Some things never change – especially in financial risk management…

It always surprises me with treasury management how much changes and yet how much stays the same. Having been in the treasury game for almost 25 years the basics remain the same – it’s all about risk management stupid. And by risk management I really mean risk minimization. The hedging instruments haven’t changed very much over the years. We still favour the plain vanilla of forwards, swaps and options. Sure the exotic instruments have come and gone and some have learnt the hard way about understanding what you are getting into, but even large organisations favour the simple approach, especially after the events of the last few years.

The basic controls surrounding treasury haven’t changed much either, even if not everyone complies the way they should. No – you can’t do the deal, check the bank confirmation and then provide the reporting as well. And, yes you should have a treasury policy too outlines the rules you have to abide by (identify your exposures and have sensible parameters about when and how much you should cover.)

What has changed though, and not just in the treasury space, is those small and medium enterprises (SME’s) now have access to the same tools and the same technology that larger organizations have, at an affordable price.  Going back not so long, treasury management systems were expensive and the domain of only the very large organizations.

In more recent years we have seen a number of mid-tier systems come to market, many of which are saas (software as a service) solutions giving access to valuations, smart reporting and increasing the controls around the foreign exchange and interest rate management.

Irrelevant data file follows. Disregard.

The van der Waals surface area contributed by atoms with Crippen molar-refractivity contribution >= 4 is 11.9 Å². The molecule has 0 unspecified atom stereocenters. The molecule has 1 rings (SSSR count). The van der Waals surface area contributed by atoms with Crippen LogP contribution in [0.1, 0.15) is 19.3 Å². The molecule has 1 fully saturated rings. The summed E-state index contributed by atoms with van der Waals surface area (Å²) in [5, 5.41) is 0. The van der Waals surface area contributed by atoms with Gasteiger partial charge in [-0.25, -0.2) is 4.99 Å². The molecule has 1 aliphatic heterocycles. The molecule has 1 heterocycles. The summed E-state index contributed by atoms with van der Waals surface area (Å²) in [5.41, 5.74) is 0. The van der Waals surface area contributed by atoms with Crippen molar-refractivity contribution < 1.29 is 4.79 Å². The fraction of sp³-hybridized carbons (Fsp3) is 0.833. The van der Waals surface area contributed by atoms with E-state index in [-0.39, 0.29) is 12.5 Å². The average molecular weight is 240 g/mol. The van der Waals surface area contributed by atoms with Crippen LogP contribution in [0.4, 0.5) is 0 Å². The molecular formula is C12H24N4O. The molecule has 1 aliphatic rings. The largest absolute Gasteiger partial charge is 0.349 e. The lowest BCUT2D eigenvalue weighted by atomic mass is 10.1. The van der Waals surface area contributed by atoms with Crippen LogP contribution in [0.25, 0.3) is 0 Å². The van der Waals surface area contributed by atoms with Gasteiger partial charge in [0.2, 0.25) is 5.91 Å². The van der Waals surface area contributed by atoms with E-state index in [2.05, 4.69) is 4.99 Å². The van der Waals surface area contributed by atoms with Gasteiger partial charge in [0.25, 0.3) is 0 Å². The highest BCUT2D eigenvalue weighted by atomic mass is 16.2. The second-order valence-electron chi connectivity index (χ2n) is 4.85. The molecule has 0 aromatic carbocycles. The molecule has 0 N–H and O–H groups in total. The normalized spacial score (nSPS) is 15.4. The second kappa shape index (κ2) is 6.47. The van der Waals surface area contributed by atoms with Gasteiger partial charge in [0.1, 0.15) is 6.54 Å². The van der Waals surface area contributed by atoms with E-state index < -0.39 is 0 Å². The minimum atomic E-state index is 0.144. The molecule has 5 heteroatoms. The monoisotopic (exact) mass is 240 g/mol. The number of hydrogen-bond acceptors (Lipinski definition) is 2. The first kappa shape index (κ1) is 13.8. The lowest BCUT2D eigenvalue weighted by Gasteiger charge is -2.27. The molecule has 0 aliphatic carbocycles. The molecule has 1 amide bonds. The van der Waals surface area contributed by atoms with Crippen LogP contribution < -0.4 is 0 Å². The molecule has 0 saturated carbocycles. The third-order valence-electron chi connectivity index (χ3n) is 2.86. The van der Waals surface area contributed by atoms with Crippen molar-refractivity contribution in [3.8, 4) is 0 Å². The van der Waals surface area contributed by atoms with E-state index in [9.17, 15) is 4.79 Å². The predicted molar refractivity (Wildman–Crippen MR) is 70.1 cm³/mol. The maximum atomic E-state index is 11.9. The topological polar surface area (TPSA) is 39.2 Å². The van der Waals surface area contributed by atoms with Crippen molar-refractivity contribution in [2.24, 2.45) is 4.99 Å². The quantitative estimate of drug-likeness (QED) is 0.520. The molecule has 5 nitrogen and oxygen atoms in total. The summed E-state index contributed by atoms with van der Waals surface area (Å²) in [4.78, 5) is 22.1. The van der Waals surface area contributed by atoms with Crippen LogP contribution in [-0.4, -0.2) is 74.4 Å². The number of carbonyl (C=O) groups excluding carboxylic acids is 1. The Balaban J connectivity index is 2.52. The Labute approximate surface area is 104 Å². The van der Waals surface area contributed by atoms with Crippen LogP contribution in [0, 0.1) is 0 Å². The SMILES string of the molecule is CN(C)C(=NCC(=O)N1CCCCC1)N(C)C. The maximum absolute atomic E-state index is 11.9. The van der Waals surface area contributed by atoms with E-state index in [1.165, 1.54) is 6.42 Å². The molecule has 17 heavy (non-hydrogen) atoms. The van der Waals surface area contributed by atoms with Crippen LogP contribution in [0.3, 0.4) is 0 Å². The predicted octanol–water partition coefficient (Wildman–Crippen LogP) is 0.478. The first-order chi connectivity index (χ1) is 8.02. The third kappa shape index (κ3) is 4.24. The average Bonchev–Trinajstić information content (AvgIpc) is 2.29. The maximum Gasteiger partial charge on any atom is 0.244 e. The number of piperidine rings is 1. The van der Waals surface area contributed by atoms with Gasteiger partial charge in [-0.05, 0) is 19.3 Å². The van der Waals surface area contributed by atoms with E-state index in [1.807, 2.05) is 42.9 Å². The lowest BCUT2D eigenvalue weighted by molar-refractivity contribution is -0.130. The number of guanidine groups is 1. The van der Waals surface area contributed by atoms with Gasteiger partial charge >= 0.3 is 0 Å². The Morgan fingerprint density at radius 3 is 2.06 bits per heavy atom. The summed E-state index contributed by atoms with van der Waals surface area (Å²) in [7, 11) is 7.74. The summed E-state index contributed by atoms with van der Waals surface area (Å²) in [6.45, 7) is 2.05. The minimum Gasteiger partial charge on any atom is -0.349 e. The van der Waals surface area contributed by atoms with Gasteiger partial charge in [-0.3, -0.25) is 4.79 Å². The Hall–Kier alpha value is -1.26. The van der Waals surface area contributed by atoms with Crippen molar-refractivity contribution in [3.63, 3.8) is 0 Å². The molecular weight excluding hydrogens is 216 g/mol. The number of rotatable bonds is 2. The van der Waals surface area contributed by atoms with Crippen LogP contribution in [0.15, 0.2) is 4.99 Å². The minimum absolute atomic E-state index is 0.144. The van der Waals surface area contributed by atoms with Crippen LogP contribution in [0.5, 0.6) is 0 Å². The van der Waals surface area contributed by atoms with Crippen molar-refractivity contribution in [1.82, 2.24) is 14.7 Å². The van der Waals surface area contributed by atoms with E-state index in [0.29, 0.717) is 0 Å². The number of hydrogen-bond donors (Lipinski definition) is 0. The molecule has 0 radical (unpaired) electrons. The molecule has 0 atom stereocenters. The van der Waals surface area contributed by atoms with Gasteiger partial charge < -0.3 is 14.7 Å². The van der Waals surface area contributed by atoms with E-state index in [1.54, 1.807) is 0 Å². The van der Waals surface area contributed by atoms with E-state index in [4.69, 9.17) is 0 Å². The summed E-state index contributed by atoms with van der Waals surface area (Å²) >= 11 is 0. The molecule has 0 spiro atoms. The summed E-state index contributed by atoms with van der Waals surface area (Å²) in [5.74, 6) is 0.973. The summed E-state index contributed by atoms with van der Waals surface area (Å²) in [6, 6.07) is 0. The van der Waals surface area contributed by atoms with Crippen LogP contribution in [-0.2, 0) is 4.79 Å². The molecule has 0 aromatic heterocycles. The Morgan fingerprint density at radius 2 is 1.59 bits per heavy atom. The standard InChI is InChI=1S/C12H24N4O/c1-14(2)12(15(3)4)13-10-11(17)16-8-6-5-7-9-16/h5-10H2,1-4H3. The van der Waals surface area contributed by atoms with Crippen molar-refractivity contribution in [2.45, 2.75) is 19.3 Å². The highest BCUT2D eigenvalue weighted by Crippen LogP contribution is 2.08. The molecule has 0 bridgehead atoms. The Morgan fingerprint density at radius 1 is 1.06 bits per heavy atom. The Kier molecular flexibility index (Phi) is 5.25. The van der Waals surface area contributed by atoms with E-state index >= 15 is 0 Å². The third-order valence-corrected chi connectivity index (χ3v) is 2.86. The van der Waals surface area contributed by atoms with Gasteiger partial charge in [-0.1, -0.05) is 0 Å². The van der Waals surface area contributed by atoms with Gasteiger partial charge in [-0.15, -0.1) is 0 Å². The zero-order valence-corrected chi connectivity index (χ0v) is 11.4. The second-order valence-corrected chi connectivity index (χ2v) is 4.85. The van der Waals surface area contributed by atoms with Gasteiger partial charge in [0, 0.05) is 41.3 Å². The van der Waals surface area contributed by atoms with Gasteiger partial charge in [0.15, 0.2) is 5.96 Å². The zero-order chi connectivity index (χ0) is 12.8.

No longer can organizations argue that spreadsheets are their only option. Sure spreadsheets are great but we all know the issues with them – lack of controls, key man risk, backups, corruption of data, the list goes on. But everyone uses them for the flexibility and there is still a place for them when it comes to specific reporting reqirements. However now that there are systems like Hedgebook available, “SME” sized organizations have access to the tools that will allow then to record, report and value their treasury transactions and can manage their treasury exposures with the same technology and confidence that much larger organisations can – at an affordable price.

Because there’s one other thing that hasn’t changed over the years and that is financial markets are volatile and so knowing your position with confidence is the most important part of good risk management – and that won’t change either.

Richard Eaddy is the CEO and founder of Hedgebook and the Managing Director of ETOS Ltd, specialists in treasury outsourcing services. Richard has worked in the corporate treasury risk management industry for more than 20 years. He has held senior roles in large corporate treasury departments in both New Zealand and Europe, provided treasury risk management advice to major corporations and for the last ten years has headed up the largest treasury outsourcing company in Australasia. Richard can be contacted at richard.eaddy@myhedgebook.com.

 

Is your beloved spreadsheet costing you a fortune?

Why is it that we love our spreadsheets so much?

They are labour intensive, they’re often very complex and we all know about the risk of errors, yet we continue to nurture and protect our increasingly unwieldy spreadsheets like they are family.

In spite of the seriousness of the potential risks, including lost revenue and profits, mispricing and poor decision making, fraud due to malicious tampering, and difficulties in demonstrating fiduciary and regulatory compliance; New Zealand businesses have been reluctant to end their love affair with the trusty spreadsheet.

(I like this cartoon from Jocelyn Paine’s blog)

Don’t get us wrong, we can relate to the attachment to spreadsheets, but there is a time and a place for everything and we don’t think spreadsheets are the place for managing complex financial derivatives…

If you would like to entertain yourself reading about other people’s misfortune at the hands of their trusty spreadsheets you may enjoy reading this article from CIO magazine about “Eight of the worst spreadsheet blunders of all time”

If you are still convinced that spreadsheets are right for you, or just can’t bear to part with them, this article provides some good tips on how to minimise your risk (courtesy of www.louisepryor.com).

But if you think it’s time to move your organisation’s financial risk management into the 21st century, we would love to show you Hedgebook.